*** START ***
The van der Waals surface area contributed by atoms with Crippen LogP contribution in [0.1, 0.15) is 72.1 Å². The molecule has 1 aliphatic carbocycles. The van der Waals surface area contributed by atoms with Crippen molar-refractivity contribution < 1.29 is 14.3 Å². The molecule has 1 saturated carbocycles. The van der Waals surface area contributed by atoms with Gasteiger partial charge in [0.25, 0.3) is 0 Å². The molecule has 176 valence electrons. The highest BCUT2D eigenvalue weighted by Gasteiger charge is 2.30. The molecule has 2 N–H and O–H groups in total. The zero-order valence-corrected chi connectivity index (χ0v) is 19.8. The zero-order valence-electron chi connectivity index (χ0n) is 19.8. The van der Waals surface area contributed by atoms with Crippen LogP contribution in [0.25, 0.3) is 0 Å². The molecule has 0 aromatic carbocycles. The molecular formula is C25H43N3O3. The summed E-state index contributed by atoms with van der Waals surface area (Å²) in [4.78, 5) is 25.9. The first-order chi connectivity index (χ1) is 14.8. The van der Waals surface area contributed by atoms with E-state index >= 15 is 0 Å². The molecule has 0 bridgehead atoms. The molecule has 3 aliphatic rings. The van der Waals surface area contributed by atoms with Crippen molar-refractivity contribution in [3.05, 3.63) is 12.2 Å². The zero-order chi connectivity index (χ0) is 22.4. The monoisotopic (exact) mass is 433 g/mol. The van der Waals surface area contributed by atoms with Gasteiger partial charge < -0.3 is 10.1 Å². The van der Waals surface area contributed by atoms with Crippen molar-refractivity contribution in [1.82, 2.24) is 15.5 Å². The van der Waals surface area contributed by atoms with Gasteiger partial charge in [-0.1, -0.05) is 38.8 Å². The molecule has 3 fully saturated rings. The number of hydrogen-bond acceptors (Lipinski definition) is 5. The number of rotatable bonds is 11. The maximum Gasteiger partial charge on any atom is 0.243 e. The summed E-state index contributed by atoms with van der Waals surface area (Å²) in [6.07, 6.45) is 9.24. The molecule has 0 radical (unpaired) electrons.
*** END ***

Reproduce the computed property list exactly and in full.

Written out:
The van der Waals surface area contributed by atoms with Crippen LogP contribution in [0.1, 0.15) is 72.1 Å². The molecule has 1 aliphatic carbocycles. The van der Waals surface area contributed by atoms with Crippen molar-refractivity contribution < 1.29 is 14.3 Å². The molecule has 1 saturated carbocycles. The van der Waals surface area contributed by atoms with Gasteiger partial charge in [0.25, 0.3) is 0 Å². The molecule has 176 valence electrons. The highest BCUT2D eigenvalue weighted by Gasteiger charge is 2.30. The molecule has 2 N–H and O–H groups in total. The zero-order valence-corrected chi connectivity index (χ0v) is 19.8. The zero-order valence-electron chi connectivity index (χ0n) is 19.8. The van der Waals surface area contributed by atoms with Crippen LogP contribution in [0.25, 0.3) is 0 Å². The molecule has 0 aromatic carbocycles. The molecular formula is C25H43N3O3. The summed E-state index contributed by atoms with van der Waals surface area (Å²) in [4.78, 5) is 25.9. The first-order chi connectivity index (χ1) is 14.8. The van der Waals surface area contributed by atoms with E-state index >= 15 is 0 Å². The molecule has 0 bridgehead atoms. The molecule has 3 aliphatic rings. The van der Waals surface area contributed by atoms with Crippen molar-refractivity contribution in [3.05, 3.63) is 12.2 Å². The zero-order chi connectivity index (χ0) is 22.4. The monoisotopic (exact) mass is 433 g/mol. The van der Waals surface area contributed by atoms with Gasteiger partial charge < -0.3 is 10.1 Å². The van der Waals surface area contributed by atoms with Crippen molar-refractivity contribution in [1.82, 2.24) is 15.5 Å². The van der Waals surface area contributed by atoms with Gasteiger partial charge in [-0.1, -0.05) is 38.8 Å². The molecule has 3 fully saturated rings. The number of hydrogen-bond acceptors (Lipinski definition) is 5. The number of rotatable bonds is 11. The maximum Gasteiger partial charge on any atom is 0.243 e. The summed E-state index contributed by atoms with van der Waals surface area (Å²) in [6.07, 6.45) is 9.24. The molecule has 0 radical (unpaired) electrons.